Starters are a smoked quail with a salad of celeriac, apple and walnut salad
and a mousse of salmon and scallops with shrimp and artichokes and sorrel sauce.
Then you get a soup or a salad. The entrees are great: a mixed grill
of veal with chanterelles, duck with red currants, and lamb with mint sauce;
Salmon en croute, with creamed spinach, chanterelles, and white truffle
sauce; Roast goose with braised red cabbage and apples and caraway
sauce. Or a petit filet mignon with foie gras, caramelized cipollini onions,
and perigourdine sauce. Three desserts, including a Yule log made with tiramisu.
The four-course dinner ranges from $47 to $53.
This is the first Réveillon for
Café Adelaide, the sister restaurant
Palace (which is also holding its first Réveillon).
seem to have the spirit of the thing. They start with a truffled butternut and
foie gras soup or the classic turtle soup with sherry. Then comes shrimp
and crispy sweetbreads with foraged mushrooms and five-onion salad, or
a satsuma salad with winter greens, toasted pecan bread, Atchafalaya
basin honeycomb, and and fleur de lis vinaigrette (whatever that is).
Café Adelaide's entrees are citrus-glazed duck with dirty rice, corn fried
oysters, baby mustard greens and "old fashioned" duck sauce, or panéed flounder
and crab and cauliflower cream - all made with local produce.
They slip you a hit of the homemade cherry bounce from their vaunted
bar, and follow it with either of two desserts. The price is $55. 300
And once again, as in year's past, the best Réveillon
bargain of them all
is the $24, five-course, casual feast at the
Gumbo Shop (630 St. Peter,
525-1486). It starts with a choice of oyster and artichoke soup, chicken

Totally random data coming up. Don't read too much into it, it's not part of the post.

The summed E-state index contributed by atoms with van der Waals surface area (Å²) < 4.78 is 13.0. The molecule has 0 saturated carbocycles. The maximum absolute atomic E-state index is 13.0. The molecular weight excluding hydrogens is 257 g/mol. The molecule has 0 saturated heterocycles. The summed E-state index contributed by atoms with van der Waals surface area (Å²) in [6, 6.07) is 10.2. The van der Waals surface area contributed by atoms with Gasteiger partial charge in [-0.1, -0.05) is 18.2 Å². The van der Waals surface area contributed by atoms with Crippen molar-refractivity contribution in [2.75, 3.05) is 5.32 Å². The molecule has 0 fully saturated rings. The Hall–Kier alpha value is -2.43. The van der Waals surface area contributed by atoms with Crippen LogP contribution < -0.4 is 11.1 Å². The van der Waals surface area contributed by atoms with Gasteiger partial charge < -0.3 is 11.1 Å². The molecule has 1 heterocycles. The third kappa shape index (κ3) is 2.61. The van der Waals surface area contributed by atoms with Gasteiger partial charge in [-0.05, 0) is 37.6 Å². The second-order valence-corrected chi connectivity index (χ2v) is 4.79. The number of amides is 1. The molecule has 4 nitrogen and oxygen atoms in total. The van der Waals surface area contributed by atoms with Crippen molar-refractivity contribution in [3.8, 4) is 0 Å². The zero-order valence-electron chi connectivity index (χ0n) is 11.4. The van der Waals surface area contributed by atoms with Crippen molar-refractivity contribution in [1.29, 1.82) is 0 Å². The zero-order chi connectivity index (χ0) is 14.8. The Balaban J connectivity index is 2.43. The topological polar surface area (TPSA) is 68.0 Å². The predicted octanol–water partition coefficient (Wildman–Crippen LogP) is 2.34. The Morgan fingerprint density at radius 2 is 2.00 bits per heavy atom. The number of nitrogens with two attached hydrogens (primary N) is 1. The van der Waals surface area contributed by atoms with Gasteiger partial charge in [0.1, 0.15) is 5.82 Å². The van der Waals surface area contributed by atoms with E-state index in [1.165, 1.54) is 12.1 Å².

andouille gumbo, or turtle soup. Then the signature salad with toasted
pecan vinaigrette. Entrees include roasted chicken with oyster-andouille
stuffing (my favorite), crawfish étouffée, crab cakes with green pepper-
corn and crawfish sauce, penne pasta with wild mushroom cream, and
a roasted half duck with rum and citrus sauce. They have three desserts
to choose among, and they end the meal with café brûlot
- the perfect
Enjoy the holidays with the distinctive New Orleans style of holiday
feasting! All the Réveillon menus can be seen
K-Paul's Louisiana Kitchen Reopens!
Chef Paul Prudhomme looks on, right, while a couple
left, to the 'Storyville Stompers Brass Band' playing outside
'K-Paul's Louisiana Kitchen', Tuesday, October 18, 2005
Photo by Mel Evans, courtesy of
(from Bon Appetit November 2006)
Appétit American Food & Entertaining Awards 2006
Chef Paul Prudhomme
"After Hurricane Katrina hit the Gulf Coast, people across the nation
out to help the stricken area. But few were as early or an ardent as
own Chef Paul Prudhomme. In the storm's wake, Prudhomme - the man behind
K-Paul's Louisiana Kitchen and Magic Seasoning Blends - rushed into action
from Arkansas, where he was staying temporarily. He went to the nearest
Wal-Mart and packed six trailers full of supplies, including generators,
and medical equipment, much at his own expense. Once back in New Orleans,
Prudhomme and Shawn McBride, Magic Seasoning Blends' president and
CEO, got to work, feeding more than 35,000 troops. Many of their employees
were left homeless, but Prudhomme reopened the businesses quickly, ensuring
that the staff had a place to earn a paycheck, eat three meals a day, and
sleep. 'He did what he thought was the right thing to do,' says McBride.
is the most positive pill you can take.' "
We salute you, Chef Prudhomme!
K. Pauls Restaurant in the French Quarter, New Orleans, Louisiana, USA
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Chef Paul's Infamous Blacked Redfish
Do you know what it means
to miss New Orleans?